Compassionate Outpourings

Kids are touched by news or images of natural disasters. Their hearts can be stirred by the site of a homeless person dragging their belongings around town. “Compassion, empathy, and the ability to collaborate with others are fast becoming the most important traits of social and emotional intelligence that contribute to kids’ well-being and their future career success,” said Katherine Ludwig, co-author of Humility Is the New Smart.

I recently wrote an article for the Washington Post on how kids can help after a natural disaster. Here’s some other ways kids can assist that didn’t make it into that piece.

Focus on the good. “It’s a balancing act to help kids understand suffering in the world without making them paranoid or obsessed with the risk that something could happen to them,” says Penny Hunter, mom to human rights activist Zach Hunter. Pointing out how others are helping—and encouraging your kids to do the same—can provide that sense of balance.

Pack meals. This can be done on a large scale with another group or individually, and even young kids can participate. Schools, faith-based organizations or clubs can pack meals or snacks for first responder, homeless shelters or other groups with a way to get the meals to those who need them.

Christina Moreland’s sons helped to sort donations at a church after Hurricane Harvey.

Donate goods. After natural disasters, clothing, toiletry items, blankets, pillows, and other household goods are needed. Go through your closets and let your kids decide which toys and clothes they could give away. “My kids helped us go through our house and make personal donations of our own,” said Christina Moreland, author of Secrets of the Super Mom and a Houston-area resident whose home was spared.

Serve those serving. Kids can bring cold drinks or snacks to first responders or others helping to clean up after a disaster. One Christmas, my kids decided to bake muffins and cookies to take to our local fire station to thank the firefighters for working on December 25.

Thinking of others is a lifelong journey, and the sooner we can put our children on that path, the more likely they will grow into adults with a compassionate heart.

A Parent’s Back To School

At the start of the school year, it’s not just the kids who face an adjustment—parents do too. From homework to teacher conference to after-school activities, this time of year can be overwhelming and chaotic.

But don’t despair—help is right around the corner! Join me, along with five other parent coaches, on Friday, Sept. 15, for A Parent’s Back to School Facebook Party, from 5:30 p.m. to 9:10 p.m. Eastern time. Here’s the lineup of topics each coach will discuss, along with giveaways and answering audience questions. Note: All times are Eastern time.

5:30 to 6 p.m. Coach introductions—the giveaways start.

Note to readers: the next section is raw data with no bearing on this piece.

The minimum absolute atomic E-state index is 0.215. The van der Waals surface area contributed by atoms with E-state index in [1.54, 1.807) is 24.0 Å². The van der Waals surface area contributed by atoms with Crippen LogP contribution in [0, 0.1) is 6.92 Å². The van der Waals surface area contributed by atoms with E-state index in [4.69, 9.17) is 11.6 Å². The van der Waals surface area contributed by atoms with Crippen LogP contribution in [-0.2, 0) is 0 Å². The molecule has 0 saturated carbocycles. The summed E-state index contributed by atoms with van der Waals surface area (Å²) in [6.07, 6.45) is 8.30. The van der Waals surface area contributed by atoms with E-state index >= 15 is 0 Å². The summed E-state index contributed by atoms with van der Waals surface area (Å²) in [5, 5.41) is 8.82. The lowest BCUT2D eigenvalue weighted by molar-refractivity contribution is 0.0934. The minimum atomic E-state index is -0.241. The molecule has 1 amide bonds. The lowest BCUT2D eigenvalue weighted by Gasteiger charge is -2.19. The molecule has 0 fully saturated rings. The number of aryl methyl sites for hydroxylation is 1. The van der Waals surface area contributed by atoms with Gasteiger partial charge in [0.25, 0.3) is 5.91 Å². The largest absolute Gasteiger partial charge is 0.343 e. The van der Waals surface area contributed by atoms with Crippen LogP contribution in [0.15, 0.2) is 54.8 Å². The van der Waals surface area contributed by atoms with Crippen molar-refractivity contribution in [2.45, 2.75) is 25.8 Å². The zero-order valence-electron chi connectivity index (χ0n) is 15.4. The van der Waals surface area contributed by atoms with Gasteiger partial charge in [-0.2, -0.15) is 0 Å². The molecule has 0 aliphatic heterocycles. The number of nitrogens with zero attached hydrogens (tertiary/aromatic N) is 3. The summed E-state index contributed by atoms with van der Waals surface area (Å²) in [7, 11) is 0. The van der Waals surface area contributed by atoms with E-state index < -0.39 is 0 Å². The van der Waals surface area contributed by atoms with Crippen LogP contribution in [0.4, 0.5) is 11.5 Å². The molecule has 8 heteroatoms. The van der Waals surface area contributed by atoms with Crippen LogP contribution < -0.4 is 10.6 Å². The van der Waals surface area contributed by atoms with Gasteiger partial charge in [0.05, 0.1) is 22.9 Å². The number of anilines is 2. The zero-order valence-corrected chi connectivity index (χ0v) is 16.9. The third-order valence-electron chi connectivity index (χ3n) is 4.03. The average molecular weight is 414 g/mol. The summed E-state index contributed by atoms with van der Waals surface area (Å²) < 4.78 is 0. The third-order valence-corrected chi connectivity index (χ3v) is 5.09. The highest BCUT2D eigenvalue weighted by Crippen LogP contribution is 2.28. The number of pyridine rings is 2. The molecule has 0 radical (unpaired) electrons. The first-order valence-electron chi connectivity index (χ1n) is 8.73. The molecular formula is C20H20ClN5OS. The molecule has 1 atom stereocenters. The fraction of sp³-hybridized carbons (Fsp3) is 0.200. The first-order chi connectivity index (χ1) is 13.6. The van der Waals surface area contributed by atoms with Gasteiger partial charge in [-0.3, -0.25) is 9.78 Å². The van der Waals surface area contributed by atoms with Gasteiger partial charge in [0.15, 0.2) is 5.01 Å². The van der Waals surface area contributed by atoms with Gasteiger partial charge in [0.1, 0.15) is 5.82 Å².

6 p.m. to 6:30 p.m. Parent Coach Laura Gray on Getting Your School Day Off to a Great Start
6:30 to 7 p.m. Parent Coach Susan Morley on Creating a Family Mission Statement
7 to 7:30 p.m. Parent Coach Trinity Jensen on Avoiding Homework Hassles
7:30 to 8 p.m. Parent Coach Sarah Hamaker on Scheduling Your School Year
8 p.m. to 8:30 p.m. Parent Coach Liz Mallet on How to Avoid Micromanaging
8:30 p.m. to 9 p.m. Parent Coach Wendy Faucett on How to Have a Great Parent-Teacher Relationship
9 to 9:10 p.m. Final thoughts.

On Friday, visit https://www.facebook.com/events/1892016571016178 to join the fun–you can ask questions, interact with the coaches or just enjoy the party. Hope to see you all soon!

 

Did You Say Something? Heart-based Parenting Seminar

This parenting seminar will give you the extra help we all need!

We all want to reach our children’s hearts–to teach them right from wrong and also to encourage them to choose the right over the wrong. But sometimes, it can be difficult to know how to touch their hearts in the midst of misbehaviors. (Please note that these are for Christian parents, as the material is based on biblical principles.)

To keep this affordable, I’m hosting this parenting seminar in my home that will help you get to the heart of the matter with your kids. My daughters (along with other teenage girls from our church as needed) will provide childcare, if needed.

Did You Say Something? Saturday, September 9, 9 a.m. to 11 a.m.

    • Who’s in charge? (Leadership Parenting)
    • Getting your kids to listen (Alpha Speech)
    • Do what I say (Instruction Routine)

To sign up, fill out this form: https://docs.google.com/forms/d/e/1FAIpQLScg50jBt2ekKruePkIpCW6z4B6d46qjAaGyQWTPetCuzObKnw/viewform?c=0&w=1

How to Help Kids Adjust to Hurricane Displacements

Q: We were affected by Hurricane Harvey. Our house flooded by a few inches, and we had to relocate until we’re able to redo some parts of our house. My husband, 24-month old son, and I are currently living with my sister.